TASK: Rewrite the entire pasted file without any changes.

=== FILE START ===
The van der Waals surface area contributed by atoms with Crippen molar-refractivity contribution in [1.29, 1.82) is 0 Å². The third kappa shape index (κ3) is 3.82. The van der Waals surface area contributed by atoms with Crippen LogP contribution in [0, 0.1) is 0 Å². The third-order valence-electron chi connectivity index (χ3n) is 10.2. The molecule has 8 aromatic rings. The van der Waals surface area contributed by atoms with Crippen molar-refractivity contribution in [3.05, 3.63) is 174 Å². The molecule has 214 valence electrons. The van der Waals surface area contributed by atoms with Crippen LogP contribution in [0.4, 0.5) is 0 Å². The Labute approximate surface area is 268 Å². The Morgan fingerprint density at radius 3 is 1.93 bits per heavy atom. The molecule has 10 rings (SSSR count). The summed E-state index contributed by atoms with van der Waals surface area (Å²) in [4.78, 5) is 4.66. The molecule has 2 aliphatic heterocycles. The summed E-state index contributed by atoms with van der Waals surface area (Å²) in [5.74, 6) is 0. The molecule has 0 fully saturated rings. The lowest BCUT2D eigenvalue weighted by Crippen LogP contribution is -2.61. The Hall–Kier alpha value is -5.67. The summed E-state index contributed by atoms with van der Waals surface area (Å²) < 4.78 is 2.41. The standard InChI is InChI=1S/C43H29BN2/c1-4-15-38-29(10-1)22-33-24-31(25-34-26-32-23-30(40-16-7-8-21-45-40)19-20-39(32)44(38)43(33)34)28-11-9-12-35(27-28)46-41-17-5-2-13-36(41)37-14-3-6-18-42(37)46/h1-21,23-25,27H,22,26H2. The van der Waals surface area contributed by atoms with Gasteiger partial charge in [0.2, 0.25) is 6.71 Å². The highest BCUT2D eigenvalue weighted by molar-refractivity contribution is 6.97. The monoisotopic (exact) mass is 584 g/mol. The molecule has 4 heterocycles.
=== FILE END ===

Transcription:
The van der Waals surface area contributed by atoms with Crippen molar-refractivity contribution in [1.29, 1.82) is 0 Å². The third kappa shape index (κ3) is 3.82. The van der Waals surface area contributed by atoms with Crippen LogP contribution in [0, 0.1) is 0 Å². The third-order valence-electron chi connectivity index (χ3n) is 10.2. The molecule has 8 aromatic rings. The van der Waals surface area contributed by atoms with Crippen molar-refractivity contribution in [3.05, 3.63) is 174 Å². The molecule has 214 valence electrons. The van der Waals surface area contributed by atoms with Crippen LogP contribution in [0.4, 0.5) is 0 Å². The Labute approximate surface area is 268 Å². The Morgan fingerprint density at radius 3 is 1.93 bits per heavy atom. The molecule has 10 rings (SSSR count). The summed E-state index contributed by atoms with van der Waals surface area (Å²) in [4.78, 5) is 4.66. The molecule has 2 aliphatic heterocycles. The summed E-state index contributed by atoms with van der Waals surface area (Å²) in [5.74, 6) is 0. The molecule has 0 fully saturated rings. The lowest BCUT2D eigenvalue weighted by Crippen LogP contribution is -2.61. The Hall–Kier alpha value is -5.67. The summed E-state index contributed by atoms with van der Waals surface area (Å²) < 4.78 is 2.41. The standard InChI is InChI=1S/C43H29BN2/c1-4-15-38-29(10-1)22-33-24-31(25-34-26-32-23-30(40-16-7-8-21-45-40)19-20-39(32)44(38)43(33)34)28-11-9-12-35(27-28)46-41-17-5-2-13-36(41)37-14-3-6-18-42(37)46/h1-21,23-25,27H,22,26H2. The van der Waals surface area contributed by atoms with Gasteiger partial charge in [0.2, 0.25) is 6.71 Å². The highest BCUT2D eigenvalue weighted by molar-refractivity contribution is 6.97. The monoisotopic (exact) mass is 584 g/mol. The molecule has 4 heterocycles.